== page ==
Papermaking Solid Waste Composition and Characteristics

Papermaking Solid Waste Composition and Characteristics

As shown in Fig. 10.5 most of the German paper industry’s waste is generated in recovered paper processing. To produce recycled fiber pulp suitable for use in the manufacture of different paper and board grades all substances likely to disturb the processing of recovered paper or the quality of the final product must be re¬moved as far as possible from the disintegrated recycled stock. Depending on the contamination of the recovered paper with non-paper components and the paper grade produced, larger or smaller volumes of waste result.

The volume also de¬pends on the amount of effort invested in separation at the different process stages. Table 10.2 shows the percentages of waste amounts related to the recovered paper used and dependent on the paper and board grades produced.
Table 10.3 shows the composition of waste that occurs at different stages of recovered paper processing

[11]. The waste from disintegration, cleaning and screening is reject material or rejects. The wastes that occur during flotation deink¬ing and the cleaning of process water from wash deinking are sludges. Because today’s processing methods are selective only to a limited degree, both rejects and deinking sludges continue to contain a certain proportion of fiber and fiber fines.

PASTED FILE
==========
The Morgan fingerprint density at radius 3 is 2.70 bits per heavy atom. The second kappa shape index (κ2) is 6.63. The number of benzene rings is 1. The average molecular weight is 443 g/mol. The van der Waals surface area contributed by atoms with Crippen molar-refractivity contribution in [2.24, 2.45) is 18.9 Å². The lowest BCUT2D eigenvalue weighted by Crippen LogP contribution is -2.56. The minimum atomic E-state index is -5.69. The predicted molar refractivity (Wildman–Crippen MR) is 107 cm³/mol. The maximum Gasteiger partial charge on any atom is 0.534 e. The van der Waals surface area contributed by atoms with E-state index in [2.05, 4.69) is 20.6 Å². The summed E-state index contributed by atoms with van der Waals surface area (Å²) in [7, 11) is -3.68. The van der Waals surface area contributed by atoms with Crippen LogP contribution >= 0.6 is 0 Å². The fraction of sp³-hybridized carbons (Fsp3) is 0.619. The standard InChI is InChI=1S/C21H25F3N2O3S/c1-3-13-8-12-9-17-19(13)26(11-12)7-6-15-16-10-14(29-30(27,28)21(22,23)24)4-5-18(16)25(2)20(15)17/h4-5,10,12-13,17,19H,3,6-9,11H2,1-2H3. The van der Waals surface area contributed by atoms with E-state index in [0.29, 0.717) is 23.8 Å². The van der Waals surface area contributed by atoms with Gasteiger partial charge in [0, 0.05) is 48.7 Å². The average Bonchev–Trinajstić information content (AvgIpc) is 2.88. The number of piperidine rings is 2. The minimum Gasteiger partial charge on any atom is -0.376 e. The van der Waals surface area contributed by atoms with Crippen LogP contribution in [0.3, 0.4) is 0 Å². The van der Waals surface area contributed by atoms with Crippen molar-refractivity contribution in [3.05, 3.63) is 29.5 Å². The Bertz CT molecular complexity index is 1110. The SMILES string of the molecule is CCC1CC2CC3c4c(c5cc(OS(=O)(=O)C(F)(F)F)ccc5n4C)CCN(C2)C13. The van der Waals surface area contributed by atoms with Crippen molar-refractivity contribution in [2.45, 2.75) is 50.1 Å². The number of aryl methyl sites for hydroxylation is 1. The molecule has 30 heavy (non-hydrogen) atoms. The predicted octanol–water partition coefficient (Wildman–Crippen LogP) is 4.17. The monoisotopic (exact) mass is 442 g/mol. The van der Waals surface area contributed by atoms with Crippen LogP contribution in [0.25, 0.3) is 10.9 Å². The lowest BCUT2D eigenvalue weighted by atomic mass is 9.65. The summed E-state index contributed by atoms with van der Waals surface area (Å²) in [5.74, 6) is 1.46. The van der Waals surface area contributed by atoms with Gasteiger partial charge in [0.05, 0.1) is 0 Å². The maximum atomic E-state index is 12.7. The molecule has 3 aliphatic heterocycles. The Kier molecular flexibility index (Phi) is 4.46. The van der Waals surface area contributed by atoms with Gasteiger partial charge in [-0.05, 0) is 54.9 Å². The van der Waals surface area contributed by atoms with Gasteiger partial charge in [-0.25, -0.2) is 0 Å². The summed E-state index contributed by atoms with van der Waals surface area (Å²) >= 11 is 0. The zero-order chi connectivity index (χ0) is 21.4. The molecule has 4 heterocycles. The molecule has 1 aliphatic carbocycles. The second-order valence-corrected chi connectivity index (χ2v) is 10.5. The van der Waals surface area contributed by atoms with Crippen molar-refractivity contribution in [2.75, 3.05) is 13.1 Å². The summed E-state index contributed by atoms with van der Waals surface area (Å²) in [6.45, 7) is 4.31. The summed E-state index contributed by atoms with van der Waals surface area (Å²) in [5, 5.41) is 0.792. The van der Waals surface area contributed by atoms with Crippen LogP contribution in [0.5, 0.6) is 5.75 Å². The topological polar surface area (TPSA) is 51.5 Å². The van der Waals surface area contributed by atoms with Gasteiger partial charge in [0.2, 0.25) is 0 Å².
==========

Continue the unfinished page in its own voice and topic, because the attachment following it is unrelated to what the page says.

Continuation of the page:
Sludges also result from process water clarification and biological treatment of wastewater. The sludge from wastewater treatment plants can be divided into pri¬mary sludge from mechanical treatment and bio-sludge from biological treatment. It is technically possible to return these sludges to the production process in man¬ufacturing paper grades as corrugating medium or testliner. Because the in-mill reuse may affect product quality and process runnability the use as raw material in production processes must always be considered on a mill-by-mill basis.

The amount and characteristics of ash resulting from energy generation and flue gas cleaning depend on the fuel and the combustion technology used. In the Ger¬man paper industry the total amount of ashes in 2001 was 400 000 tons. Like all other wastes from pulp and paper processing, the ashes are non-hazardous and were mainly used in the construction material industry.